WESTWOOD, LOS ANGELES (KABC) --The horror of combat is something many veterans live with, but a new study at UCLA is underway to see if administering mild electrical currents into the brain can reset its networks for those dealing with post-traumatic stress disorder.
One Gardena veteran said this new research is giving him hope.
On May 3, 2006, retired Army Sgt. Ron Ramirez was on night patrol in Iraq when a roadside bomb blew up under his truck.
"I saw a bright light. I couldn't see and I couldn't hear," he said.
The machine gunner suffered a traumatic brain injury and a perforated ear drum.
While his body has healed, "invisible wounds" continued to haunt him.
He'd have night terrors and couldn't sleep. His violent outbursts scared his 12 and 13-year-old daughters and everyone he was close to.
"I would yell. I'd throw things. I couldn't see it," Ramirez said. "Everyone else told me there was something wrong, but I couldn't see it."
Ramirez said he tried to avoid people as crowds over-stimulated him and noises often set him off.
A year after the explosion, he was diagnosed with post-traumatic stress disorder, and psychotherapy and medication did little to alleviate the anxiety, nightmares and anger.
Soon after, Ramirez heard about a new study for veterans with PTSD.
Researchers at UCLA's Semel Institute for Neuroscience are studying how stimulating a nerve on the side of the face, called the trigeminal nerve, might reset brainwaves.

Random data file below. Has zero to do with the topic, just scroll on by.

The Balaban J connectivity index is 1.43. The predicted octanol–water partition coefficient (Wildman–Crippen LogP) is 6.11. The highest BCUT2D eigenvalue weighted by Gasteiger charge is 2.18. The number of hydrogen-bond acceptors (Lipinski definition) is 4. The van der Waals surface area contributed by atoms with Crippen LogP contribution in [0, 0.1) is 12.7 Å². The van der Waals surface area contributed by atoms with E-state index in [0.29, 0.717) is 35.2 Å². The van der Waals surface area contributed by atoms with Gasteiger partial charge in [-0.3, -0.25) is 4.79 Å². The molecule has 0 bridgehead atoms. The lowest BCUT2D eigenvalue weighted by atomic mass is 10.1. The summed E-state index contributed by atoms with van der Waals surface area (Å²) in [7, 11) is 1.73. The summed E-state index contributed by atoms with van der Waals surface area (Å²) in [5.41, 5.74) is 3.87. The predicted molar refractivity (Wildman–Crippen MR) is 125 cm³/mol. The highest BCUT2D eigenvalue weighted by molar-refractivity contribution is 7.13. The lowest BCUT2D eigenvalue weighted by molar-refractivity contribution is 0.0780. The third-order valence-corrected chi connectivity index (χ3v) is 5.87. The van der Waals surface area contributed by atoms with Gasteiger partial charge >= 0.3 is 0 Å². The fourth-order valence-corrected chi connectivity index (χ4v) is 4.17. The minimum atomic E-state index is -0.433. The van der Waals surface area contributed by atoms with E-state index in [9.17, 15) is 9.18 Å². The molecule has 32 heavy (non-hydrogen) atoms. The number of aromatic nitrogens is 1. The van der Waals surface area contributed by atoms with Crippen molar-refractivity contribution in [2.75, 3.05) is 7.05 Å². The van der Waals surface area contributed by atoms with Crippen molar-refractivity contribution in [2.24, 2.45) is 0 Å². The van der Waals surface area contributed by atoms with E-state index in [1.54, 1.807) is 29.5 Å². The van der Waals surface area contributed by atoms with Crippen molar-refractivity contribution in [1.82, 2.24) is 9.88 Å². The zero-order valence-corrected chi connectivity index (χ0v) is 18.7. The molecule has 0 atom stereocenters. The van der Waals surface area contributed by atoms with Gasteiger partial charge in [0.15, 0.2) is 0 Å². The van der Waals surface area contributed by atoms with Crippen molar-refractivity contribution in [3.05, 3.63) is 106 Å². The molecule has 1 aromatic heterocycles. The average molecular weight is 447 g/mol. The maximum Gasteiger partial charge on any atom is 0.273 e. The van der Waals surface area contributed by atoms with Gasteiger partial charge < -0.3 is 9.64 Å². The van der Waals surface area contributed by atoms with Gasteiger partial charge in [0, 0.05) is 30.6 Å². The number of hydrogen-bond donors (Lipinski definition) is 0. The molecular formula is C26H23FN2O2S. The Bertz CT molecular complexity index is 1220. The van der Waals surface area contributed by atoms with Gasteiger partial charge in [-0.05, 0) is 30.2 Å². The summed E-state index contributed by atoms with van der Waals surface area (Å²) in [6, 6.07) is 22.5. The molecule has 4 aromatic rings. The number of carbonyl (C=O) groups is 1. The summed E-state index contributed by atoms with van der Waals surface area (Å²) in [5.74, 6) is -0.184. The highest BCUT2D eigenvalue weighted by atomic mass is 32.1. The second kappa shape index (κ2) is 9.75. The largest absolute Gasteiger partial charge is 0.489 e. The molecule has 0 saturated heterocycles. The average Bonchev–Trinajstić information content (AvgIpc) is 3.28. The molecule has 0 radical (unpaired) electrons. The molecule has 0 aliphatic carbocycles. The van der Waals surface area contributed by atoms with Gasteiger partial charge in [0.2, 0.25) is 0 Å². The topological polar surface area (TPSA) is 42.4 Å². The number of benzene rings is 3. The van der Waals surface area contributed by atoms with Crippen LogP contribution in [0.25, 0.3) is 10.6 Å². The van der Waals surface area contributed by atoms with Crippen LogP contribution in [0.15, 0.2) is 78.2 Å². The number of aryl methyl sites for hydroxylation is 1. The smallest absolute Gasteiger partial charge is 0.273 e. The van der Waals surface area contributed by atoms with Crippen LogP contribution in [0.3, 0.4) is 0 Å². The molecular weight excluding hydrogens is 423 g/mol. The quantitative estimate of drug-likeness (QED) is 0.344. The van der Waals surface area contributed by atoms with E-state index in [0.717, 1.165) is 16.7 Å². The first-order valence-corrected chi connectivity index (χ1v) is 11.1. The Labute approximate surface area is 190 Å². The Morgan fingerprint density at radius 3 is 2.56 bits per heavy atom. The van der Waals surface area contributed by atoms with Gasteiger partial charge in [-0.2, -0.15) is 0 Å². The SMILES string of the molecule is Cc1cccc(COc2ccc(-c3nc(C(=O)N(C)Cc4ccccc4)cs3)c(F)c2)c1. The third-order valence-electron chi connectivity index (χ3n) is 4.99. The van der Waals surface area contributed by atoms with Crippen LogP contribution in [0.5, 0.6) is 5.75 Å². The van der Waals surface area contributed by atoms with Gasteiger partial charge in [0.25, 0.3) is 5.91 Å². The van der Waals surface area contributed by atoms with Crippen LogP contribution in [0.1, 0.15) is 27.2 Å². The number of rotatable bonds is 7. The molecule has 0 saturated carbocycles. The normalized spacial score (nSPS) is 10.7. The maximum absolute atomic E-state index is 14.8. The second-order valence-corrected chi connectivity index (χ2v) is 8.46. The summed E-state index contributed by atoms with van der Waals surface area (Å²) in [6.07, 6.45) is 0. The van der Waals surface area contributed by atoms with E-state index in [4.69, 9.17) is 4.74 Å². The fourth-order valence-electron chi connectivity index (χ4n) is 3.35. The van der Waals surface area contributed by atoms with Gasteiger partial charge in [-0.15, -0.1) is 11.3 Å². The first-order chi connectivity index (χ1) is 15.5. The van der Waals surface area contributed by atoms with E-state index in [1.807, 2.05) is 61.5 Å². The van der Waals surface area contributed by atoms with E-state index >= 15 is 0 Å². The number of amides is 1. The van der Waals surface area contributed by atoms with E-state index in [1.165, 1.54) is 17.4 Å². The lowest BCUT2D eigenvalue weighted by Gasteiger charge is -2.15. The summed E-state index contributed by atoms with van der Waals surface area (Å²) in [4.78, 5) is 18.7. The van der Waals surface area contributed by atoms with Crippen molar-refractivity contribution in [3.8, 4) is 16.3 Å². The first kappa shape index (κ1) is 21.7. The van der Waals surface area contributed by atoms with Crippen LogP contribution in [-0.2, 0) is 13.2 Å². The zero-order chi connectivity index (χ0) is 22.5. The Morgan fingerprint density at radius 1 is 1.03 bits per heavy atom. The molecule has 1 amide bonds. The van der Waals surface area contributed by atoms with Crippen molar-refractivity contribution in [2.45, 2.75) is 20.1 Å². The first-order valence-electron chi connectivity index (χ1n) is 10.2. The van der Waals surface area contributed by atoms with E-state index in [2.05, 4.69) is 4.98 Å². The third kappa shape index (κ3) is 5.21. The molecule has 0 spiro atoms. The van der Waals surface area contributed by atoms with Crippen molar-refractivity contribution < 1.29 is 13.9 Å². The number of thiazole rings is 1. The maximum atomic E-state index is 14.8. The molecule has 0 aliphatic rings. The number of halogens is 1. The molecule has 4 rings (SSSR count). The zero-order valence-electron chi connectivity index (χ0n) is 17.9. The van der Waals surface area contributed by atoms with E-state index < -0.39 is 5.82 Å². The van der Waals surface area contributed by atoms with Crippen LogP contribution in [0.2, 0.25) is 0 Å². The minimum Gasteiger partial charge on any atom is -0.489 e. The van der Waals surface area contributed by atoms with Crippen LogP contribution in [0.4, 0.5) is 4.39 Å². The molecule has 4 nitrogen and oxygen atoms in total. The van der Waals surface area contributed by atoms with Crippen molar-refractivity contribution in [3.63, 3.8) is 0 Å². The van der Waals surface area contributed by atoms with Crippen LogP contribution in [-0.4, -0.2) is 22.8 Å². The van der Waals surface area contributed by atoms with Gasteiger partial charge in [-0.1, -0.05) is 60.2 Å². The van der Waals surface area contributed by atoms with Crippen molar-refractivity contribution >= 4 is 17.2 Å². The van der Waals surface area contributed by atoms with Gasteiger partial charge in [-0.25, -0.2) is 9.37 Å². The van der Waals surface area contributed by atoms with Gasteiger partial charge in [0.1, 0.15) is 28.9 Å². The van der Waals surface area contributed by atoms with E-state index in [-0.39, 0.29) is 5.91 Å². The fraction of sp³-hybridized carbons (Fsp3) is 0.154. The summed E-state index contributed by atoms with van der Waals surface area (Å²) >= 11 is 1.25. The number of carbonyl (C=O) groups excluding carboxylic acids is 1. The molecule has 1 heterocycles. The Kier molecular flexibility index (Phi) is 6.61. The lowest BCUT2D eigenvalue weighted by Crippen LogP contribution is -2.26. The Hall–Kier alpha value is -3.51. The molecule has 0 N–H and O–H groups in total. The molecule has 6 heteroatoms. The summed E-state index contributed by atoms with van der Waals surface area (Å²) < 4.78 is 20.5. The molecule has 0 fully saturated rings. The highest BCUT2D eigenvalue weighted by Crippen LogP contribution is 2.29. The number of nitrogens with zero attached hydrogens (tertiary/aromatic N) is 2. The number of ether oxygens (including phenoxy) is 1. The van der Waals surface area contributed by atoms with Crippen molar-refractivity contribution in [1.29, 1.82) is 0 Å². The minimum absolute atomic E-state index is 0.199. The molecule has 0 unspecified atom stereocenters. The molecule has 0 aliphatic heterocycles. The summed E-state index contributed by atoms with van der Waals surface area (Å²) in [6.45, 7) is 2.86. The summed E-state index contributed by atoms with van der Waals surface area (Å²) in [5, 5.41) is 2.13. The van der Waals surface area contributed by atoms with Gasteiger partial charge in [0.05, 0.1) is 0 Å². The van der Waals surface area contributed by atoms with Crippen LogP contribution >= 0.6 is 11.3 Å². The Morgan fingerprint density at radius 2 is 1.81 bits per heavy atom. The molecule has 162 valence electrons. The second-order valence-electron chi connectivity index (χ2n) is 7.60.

Dr. Andrew Leuchter said TNS therapy has been used to treat epilepsy and depression, but it holds great promise in treating chronic PTSD.
According to Dr. Leuchter, the brains of people who go through a traumatic event in some ways get rewired.
"What we're doing with TNS is we're sending electrical signals that can help reset the function of the brain networks that can help them get over their illness," he said.
Doctors say many people don't realize that the language of the brain is electricity, and it doesn't take a lot to make a change.
The current of this device is similar to that of a nine-volt battery.
Researchers say from what they can tell, it's very safe, very effect and has very few side effects.
Dr. Leuchter is working with the VA Greater Los Angeles Healthcare System to recruit more veterans who've served since 9/11.
Half of the vets will receive the treatment, while the other half will get a fake TNS patch to test the placebo effect.
Meanwhile, Ramirez continues his treatment as he places an electrode on his forehead and sleeps with the device.
After using the TNS therapy for two months, Ramirez said he feels like he can win his family back.
"It gave me more confidence," he said. "It gave me a sense of happiness."
For veterans interested in learning more about this trial, they can go to brain.ucla.edu and click the "contact us" link to get more information.